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Limits to offshore are one thing, however I believe that the limits on total equity are the real problem. IF one believes in markets going up over time, at least over the medium to long-term, one should be allowed to fully invest in risk assets. There is huge opportunity cost limiting someone who still has 30 plus years left till retirement and actually beyond. I for one am so grateful for my grandfathered RA that is still 100% in equity funds. it may have under-performed this past 5+ years, but I am fairly confident that it will out-perform my restricted Reg 28 RAs in the future. In addition I have a 401k in the US that is totally unrestricted…why do we need restrictions here. What we need is good education and advice and there are many good IFAs around to provide this. Reg 28 is doing me a dis-service!!!

Two other aspects to consider on the broader Reg 28 regs and their impact:
1/ Many, many UT funds limit themselves to Reg 28 requirements (e.g. Balanced Funds) while the majority of investors in these funds are not in retirement products. This is a disservice to these ‘other’ investors, and
2/ There is no requirement on investors to invest even a portion of their portfolio in ‘risk’ assets. As a result a number of investors are 100% in money market or income funds to their detriment. So the regulations limit volatility risk but do nothing for inflation risk.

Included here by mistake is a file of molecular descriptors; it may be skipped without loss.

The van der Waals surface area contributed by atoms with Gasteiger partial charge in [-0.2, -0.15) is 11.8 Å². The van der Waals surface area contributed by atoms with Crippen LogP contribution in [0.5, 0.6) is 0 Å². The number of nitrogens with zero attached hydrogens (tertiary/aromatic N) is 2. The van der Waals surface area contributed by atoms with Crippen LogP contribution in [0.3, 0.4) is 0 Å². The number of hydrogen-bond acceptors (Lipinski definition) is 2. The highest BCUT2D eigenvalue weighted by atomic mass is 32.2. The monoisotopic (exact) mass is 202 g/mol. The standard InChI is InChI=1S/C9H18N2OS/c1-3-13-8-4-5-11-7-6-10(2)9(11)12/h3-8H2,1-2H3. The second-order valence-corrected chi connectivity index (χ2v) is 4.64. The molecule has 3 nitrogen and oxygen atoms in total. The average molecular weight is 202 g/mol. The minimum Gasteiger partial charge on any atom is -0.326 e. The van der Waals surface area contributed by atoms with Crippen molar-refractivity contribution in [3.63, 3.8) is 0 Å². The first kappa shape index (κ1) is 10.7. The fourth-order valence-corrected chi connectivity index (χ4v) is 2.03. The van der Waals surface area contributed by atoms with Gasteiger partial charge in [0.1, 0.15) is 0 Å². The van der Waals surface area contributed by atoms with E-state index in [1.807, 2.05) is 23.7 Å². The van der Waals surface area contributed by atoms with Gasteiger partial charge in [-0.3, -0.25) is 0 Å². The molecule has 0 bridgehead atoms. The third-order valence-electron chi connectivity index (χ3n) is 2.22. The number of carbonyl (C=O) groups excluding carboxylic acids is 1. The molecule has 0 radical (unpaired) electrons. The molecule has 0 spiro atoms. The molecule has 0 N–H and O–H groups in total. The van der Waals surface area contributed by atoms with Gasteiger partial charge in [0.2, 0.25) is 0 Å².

Yield on govt bonds are 8.5%+.
As long as thats the case money will not flow to equities in great volume. Also thats not a bad return on investment in the current climate.
Dont disregard bonds and cash. They have their place and they have their moments when you need to have them in your portfolio.

If we are discussing Reg28 we should also please consider other aspects of the Regs. This would include for example the strong bias towards “listed” products.

Has this requirement been net beneficial for the industry and for our pensions?

Its difficult to see the benefits given there is only 1 listing platform and we are all beholden to the JSEs costs. Most products are marked at par or on a rickety “last traded price” basis, difficult to see how this helps. And then there is little oversight and no secondary market … what are we paying for?

The restriction to a total of 75% equities the real problem. It is such an opportunity cost to limit someone who has decades left of the working life and life for that matter. I for one am very thankful for the grandfathered RA I have with 100% equity funds, it will outperform over the long-term compared to my restrictive Reg 28 RA. I also have a 401k in the US that has no restrictions, so why are we self-harming ourselves in in SA, it makes no sense!!!

If you don’t like the reg 28 restrictions put some discretionary money into another instrument.
Reduce your retirement fund contributions if necessary – you are defering, not escaping the tax on that side anyway.

75 % equity more than enough for me. 30% offshore is too low so I’ve rebalanced accordingly by running a blend of a reg 28 and offshore 100% equity and non ZAR cash. There is a 10M annual offshore allowance (for now, how long will it last?) so most people have no reason not to.

This is what I do as well using other vehicles, like tax free savings, to increase exposure to global equity and property assets.

Patrick – Magnus Heystek has strong opinion about this, did you canvass his views?